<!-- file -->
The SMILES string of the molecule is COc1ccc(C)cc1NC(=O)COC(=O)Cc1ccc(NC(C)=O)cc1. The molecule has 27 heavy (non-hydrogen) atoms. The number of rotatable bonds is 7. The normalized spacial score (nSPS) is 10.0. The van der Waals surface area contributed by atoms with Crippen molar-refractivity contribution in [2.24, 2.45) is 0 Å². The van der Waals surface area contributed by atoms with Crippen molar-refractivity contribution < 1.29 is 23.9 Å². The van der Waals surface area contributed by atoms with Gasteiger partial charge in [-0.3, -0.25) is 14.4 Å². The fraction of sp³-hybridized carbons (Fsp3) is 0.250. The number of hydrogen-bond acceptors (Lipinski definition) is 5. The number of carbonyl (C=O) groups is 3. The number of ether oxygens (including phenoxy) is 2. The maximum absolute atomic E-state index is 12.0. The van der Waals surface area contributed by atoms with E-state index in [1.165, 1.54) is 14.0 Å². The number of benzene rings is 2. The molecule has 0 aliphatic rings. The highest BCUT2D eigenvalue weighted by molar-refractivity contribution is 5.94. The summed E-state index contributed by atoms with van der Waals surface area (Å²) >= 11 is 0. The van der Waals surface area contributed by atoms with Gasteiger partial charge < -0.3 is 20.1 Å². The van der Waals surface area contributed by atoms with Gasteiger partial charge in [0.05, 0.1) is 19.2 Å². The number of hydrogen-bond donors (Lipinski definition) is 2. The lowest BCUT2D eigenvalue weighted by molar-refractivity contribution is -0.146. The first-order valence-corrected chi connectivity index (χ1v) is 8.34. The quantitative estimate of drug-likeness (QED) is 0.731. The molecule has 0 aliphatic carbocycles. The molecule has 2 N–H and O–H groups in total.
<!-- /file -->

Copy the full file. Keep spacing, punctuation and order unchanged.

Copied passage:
The SMILES string of the molecule is COc1ccc(C)cc1NC(=O)COC(=O)Cc1ccc(NC(C)=O)cc1. The molecule has 27 heavy (non-hydrogen) atoms. The number of rotatable bonds is 7. The normalized spacial score (nSPS) is 10.0. The van der Waals surface area contributed by atoms with Crippen molar-refractivity contribution in [2.24, 2.45) is 0 Å². The van der Waals surface area contributed by atoms with Crippen molar-refractivity contribution < 1.29 is 23.9 Å². The van der Waals surface area contributed by atoms with Gasteiger partial charge in [-0.3, -0.25) is 14.4 Å². The fraction of sp³-hybridized carbons (Fsp3) is 0.250. The number of hydrogen-bond acceptors (Lipinski definition) is 5. The number of carbonyl (C=O) groups is 3. The number of ether oxygens (including phenoxy) is 2. The maximum absolute atomic E-state index is 12.0. The van der Waals surface area contributed by atoms with E-state index in [1.165, 1.54) is 14.0 Å². The number of benzene rings is 2. The molecule has 0 aliphatic rings. The highest BCUT2D eigenvalue weighted by molar-refractivity contribution is 5.94. The summed E-state index contributed by atoms with van der Waals surface area (Å²) >= 11 is 0. The van der Waals surface area contributed by atoms with Gasteiger partial charge < -0.3 is 20.1 Å². The van der Waals surface area contributed by atoms with Gasteiger partial charge in [0.05, 0.1) is 19.2 Å². The number of hydrogen-bond donors (Lipinski definition) is 2. The lowest BCUT2D eigenvalue weighted by molar-refractivity contribution is -0.146. The first-order valence-corrected chi connectivity index (χ1v) is 8.34. The quantitative estimate of drug-likeness (QED) is 0.731. The molecule has 0 aliphatic carbocycles. The molecule has 2 N–H and O–H groups in total.